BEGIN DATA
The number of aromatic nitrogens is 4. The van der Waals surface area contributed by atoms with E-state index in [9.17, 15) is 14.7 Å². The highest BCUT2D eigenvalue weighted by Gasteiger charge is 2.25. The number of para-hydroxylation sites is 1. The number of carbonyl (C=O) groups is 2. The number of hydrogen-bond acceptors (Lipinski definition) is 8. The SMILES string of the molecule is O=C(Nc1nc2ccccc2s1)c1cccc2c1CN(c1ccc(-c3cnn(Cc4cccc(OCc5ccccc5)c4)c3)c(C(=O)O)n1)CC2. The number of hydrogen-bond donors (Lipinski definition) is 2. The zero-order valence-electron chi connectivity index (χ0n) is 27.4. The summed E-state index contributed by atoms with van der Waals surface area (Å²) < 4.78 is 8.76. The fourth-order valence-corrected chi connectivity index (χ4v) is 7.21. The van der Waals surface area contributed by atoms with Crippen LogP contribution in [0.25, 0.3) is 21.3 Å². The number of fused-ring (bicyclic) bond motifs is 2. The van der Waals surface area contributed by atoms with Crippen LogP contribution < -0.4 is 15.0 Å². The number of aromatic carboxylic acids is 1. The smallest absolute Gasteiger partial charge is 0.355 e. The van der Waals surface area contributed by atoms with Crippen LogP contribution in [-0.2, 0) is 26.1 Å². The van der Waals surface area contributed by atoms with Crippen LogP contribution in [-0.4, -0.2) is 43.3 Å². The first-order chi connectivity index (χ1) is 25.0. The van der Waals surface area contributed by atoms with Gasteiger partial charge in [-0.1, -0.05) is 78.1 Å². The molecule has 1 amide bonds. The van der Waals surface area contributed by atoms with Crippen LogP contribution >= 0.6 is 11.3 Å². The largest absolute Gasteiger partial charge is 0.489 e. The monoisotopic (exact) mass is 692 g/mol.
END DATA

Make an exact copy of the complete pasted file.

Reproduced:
The number of aromatic nitrogens is 4. The van der Waals surface area contributed by atoms with E-state index in [9.17, 15) is 14.7 Å². The highest BCUT2D eigenvalue weighted by Gasteiger charge is 2.25. The number of para-hydroxylation sites is 1. The number of carbonyl (C=O) groups is 2. The number of hydrogen-bond acceptors (Lipinski definition) is 8. The SMILES string of the molecule is O=C(Nc1nc2ccccc2s1)c1cccc2c1CN(c1ccc(-c3cnn(Cc4cccc(OCc5ccccc5)c4)c3)c(C(=O)O)n1)CC2. The number of hydrogen-bond donors (Lipinski definition) is 2. The zero-order valence-electron chi connectivity index (χ0n) is 27.4. The summed E-state index contributed by atoms with van der Waals surface area (Å²) < 4.78 is 8.76. The fourth-order valence-corrected chi connectivity index (χ4v) is 7.21. The van der Waals surface area contributed by atoms with Crippen LogP contribution in [0.25, 0.3) is 21.3 Å². The number of fused-ring (bicyclic) bond motifs is 2. The van der Waals surface area contributed by atoms with Crippen LogP contribution < -0.4 is 15.0 Å². The number of aromatic carboxylic acids is 1. The smallest absolute Gasteiger partial charge is 0.355 e. The van der Waals surface area contributed by atoms with Crippen LogP contribution in [-0.2, 0) is 26.1 Å². The van der Waals surface area contributed by atoms with Crippen LogP contribution in [-0.4, -0.2) is 43.3 Å². The first-order chi connectivity index (χ1) is 25.0. The van der Waals surface area contributed by atoms with Gasteiger partial charge in [-0.1, -0.05) is 78.1 Å². The molecule has 1 amide bonds. The van der Waals surface area contributed by atoms with Crippen LogP contribution >= 0.6 is 11.3 Å². The largest absolute Gasteiger partial charge is 0.489 e. The monoisotopic (exact) mass is 692 g/mol.